Polar Coordinates and Complex Numbers
PhD. in Mathematics
Norm was 4th at the 2004 USA Weightlifting Nationals! He still trains and competes occasionally, despite his busy schedule.
We're converting complex numbers from trigonometric form to polar form. Here is an example; Z equals 2 root 3 cosine 5 pi over 6 plus i sine 5 pi over 6.
In the trigonometric form first of all, remember that this is the modulus of the complex number which means it's distance from the origin to root 3. This is the argument of the complex number, 5 pi over 6. It's the angle that it makes with the positive real axis.
So if I were to graph this complex number, 5 pi over 6 would bring us over here. I have to go 2 pi over 3 away from the origin. So that would be my number z. Anyway, let's convert this to rectangular form. I'll distribute the 2 root 3. I get 2 root 3 cosine 5 pi over 6, plus i times 2 root 3 sine 5 pi over 6.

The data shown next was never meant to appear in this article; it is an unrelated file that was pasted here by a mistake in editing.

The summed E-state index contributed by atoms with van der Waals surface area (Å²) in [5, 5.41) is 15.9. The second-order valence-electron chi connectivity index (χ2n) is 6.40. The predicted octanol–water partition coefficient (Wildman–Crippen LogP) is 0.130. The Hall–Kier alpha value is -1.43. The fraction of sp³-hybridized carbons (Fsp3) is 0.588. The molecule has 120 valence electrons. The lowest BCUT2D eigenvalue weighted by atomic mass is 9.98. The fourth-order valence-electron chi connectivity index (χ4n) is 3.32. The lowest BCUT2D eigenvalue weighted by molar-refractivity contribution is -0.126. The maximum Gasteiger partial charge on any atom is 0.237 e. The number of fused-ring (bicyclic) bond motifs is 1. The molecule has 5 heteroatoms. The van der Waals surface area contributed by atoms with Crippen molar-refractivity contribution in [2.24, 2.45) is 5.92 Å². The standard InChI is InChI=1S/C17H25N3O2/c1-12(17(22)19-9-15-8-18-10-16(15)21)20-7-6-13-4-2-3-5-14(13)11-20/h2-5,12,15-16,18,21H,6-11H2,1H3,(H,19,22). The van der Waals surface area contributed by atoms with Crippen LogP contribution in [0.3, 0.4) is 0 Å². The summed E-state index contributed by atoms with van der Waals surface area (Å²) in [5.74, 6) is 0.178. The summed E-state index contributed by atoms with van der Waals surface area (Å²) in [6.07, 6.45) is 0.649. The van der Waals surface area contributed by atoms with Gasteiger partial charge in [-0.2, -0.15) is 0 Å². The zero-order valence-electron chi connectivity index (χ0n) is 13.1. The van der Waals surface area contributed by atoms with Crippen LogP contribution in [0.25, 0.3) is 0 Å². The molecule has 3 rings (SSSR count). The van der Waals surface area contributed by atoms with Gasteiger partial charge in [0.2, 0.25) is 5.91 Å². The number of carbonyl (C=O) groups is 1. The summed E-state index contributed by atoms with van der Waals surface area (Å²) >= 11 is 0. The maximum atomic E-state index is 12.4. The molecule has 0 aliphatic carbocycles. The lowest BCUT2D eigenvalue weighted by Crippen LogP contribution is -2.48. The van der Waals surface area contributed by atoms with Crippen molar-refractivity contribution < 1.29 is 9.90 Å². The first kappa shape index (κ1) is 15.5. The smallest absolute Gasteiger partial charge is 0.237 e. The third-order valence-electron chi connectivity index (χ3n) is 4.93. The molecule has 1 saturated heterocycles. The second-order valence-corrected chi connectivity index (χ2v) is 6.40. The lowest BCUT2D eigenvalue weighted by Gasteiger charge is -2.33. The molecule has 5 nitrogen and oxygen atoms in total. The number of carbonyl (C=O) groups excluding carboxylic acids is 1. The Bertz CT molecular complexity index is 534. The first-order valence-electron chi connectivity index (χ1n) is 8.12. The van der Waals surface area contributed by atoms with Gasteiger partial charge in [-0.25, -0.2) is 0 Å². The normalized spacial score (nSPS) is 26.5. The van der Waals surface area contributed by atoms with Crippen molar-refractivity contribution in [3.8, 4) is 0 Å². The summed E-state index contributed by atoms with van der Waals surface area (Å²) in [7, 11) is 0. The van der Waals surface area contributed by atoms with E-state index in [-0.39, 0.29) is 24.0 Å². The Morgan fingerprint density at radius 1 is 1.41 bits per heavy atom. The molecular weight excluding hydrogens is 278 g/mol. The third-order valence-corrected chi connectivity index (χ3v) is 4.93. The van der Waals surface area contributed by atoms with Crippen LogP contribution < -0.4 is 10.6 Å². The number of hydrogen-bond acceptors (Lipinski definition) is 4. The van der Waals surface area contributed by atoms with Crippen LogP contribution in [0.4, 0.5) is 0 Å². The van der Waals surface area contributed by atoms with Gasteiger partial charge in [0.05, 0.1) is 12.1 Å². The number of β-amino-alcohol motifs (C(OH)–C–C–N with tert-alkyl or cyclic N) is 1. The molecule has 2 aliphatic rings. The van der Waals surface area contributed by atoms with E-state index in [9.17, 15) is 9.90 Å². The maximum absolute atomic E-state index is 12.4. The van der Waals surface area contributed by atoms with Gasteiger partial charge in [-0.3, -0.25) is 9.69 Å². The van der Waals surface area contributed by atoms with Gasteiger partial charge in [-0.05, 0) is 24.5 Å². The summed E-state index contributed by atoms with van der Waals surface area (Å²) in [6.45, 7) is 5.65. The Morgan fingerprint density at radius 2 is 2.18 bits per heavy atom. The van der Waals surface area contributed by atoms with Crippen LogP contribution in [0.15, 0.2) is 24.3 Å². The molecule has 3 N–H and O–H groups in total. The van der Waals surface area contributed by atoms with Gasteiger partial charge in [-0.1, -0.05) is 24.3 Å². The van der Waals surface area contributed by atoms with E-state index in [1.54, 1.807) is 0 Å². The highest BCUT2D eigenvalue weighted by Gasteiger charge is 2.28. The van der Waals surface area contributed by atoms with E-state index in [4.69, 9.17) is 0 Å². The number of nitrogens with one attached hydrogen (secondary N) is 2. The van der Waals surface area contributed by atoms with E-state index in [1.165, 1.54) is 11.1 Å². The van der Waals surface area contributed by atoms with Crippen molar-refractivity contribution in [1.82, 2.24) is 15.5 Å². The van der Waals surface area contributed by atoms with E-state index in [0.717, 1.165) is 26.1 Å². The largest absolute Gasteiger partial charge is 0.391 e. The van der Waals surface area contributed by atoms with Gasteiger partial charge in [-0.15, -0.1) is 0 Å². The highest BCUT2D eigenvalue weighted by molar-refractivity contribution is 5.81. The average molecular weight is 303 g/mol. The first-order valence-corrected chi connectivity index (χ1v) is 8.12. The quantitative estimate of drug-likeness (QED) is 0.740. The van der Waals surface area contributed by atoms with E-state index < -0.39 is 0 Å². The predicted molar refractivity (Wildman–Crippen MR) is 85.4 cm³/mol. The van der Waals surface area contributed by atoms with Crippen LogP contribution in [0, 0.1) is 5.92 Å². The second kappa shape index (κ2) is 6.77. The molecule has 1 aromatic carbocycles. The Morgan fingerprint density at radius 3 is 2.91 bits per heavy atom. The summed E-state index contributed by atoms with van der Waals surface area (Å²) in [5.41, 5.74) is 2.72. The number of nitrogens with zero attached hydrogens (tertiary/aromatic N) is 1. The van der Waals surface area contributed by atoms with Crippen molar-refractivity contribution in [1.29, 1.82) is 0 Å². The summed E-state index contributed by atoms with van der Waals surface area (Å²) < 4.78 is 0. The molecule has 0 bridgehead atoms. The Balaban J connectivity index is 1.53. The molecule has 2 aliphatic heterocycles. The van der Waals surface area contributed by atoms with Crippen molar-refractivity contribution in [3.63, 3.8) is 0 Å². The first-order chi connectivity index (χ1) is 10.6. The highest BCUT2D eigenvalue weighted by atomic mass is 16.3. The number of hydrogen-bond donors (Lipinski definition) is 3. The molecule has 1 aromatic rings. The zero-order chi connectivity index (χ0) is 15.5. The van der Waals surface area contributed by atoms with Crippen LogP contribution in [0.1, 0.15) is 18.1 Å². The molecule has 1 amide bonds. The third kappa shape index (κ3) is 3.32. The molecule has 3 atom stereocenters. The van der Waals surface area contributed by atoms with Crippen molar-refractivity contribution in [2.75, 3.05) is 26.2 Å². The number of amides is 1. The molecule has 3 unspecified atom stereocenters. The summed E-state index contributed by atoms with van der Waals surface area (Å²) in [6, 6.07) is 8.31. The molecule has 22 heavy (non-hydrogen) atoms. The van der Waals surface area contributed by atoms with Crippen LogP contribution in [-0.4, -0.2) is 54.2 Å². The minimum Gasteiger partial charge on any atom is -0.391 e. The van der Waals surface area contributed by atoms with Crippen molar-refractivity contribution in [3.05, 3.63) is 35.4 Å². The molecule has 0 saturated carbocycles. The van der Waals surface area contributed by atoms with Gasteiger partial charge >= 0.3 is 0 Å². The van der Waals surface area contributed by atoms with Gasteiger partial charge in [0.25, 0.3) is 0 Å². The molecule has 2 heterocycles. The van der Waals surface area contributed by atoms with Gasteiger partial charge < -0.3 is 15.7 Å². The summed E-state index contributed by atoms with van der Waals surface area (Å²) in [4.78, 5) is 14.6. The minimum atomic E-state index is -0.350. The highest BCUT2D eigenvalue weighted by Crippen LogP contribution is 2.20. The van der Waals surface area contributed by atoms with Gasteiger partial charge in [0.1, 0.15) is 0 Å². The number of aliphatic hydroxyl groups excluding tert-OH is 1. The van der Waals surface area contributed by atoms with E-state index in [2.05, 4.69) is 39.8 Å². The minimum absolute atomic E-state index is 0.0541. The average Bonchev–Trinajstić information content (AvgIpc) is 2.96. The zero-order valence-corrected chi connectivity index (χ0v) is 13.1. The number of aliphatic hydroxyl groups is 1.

Cosine of 5 pi over 6 is negative root 3 over 2. So this is 2 root 3, times negative root 3 over 2. Sine of 5 pi over 6 is 1/2, so this is 2 root 3 times 1/2. So we get some cancellation; the 2's cancel. Root 3 times root 3 is 3, so I get -3 plus i times, and then the 2s cancel here, and I get i times root 3. That's my final answer. That's the rectangular form of z.